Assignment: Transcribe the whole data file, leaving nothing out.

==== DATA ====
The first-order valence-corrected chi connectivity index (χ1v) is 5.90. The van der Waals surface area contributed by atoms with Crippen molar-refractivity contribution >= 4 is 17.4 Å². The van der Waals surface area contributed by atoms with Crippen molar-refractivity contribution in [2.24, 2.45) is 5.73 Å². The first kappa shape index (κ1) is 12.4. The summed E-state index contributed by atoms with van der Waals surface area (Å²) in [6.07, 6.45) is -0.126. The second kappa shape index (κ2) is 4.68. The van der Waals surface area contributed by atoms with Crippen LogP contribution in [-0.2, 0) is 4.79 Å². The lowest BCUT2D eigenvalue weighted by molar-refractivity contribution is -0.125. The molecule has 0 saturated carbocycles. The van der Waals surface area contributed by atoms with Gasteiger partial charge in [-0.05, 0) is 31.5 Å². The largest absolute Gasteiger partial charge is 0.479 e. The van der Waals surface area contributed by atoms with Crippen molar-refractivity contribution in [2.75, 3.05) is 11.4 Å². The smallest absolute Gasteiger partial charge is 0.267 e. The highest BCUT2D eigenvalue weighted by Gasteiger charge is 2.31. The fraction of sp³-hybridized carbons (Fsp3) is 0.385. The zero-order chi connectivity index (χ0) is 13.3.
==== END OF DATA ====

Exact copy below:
The first-order valence-corrected chi connectivity index (χ1v) is 5.90. The van der Waals surface area contributed by atoms with Crippen molar-refractivity contribution >= 4 is 17.4 Å². The van der Waals surface area contributed by atoms with Crippen molar-refractivity contribution in [2.24, 2.45) is 5.73 Å². The first kappa shape index (κ1) is 12.4. The summed E-state index contributed by atoms with van der Waals surface area (Å²) in [6.07, 6.45) is -0.126. The second kappa shape index (κ2) is 4.68. The van der Waals surface area contributed by atoms with Crippen LogP contribution in [-0.2, 0) is 4.79 Å². The lowest BCUT2D eigenvalue weighted by molar-refractivity contribution is -0.125. The molecule has 0 saturated carbocycles. The van der Waals surface area contributed by atoms with Gasteiger partial charge in [-0.05, 0) is 31.5 Å². The largest absolute Gasteiger partial charge is 0.479 e. The van der Waals surface area contributed by atoms with Crippen molar-refractivity contribution in [2.75, 3.05) is 11.4 Å². The smallest absolute Gasteiger partial charge is 0.267 e. The highest BCUT2D eigenvalue weighted by Gasteiger charge is 2.31. The fraction of sp³-hybridized carbons (Fsp3) is 0.385. The zero-order chi connectivity index (χ0) is 13.3.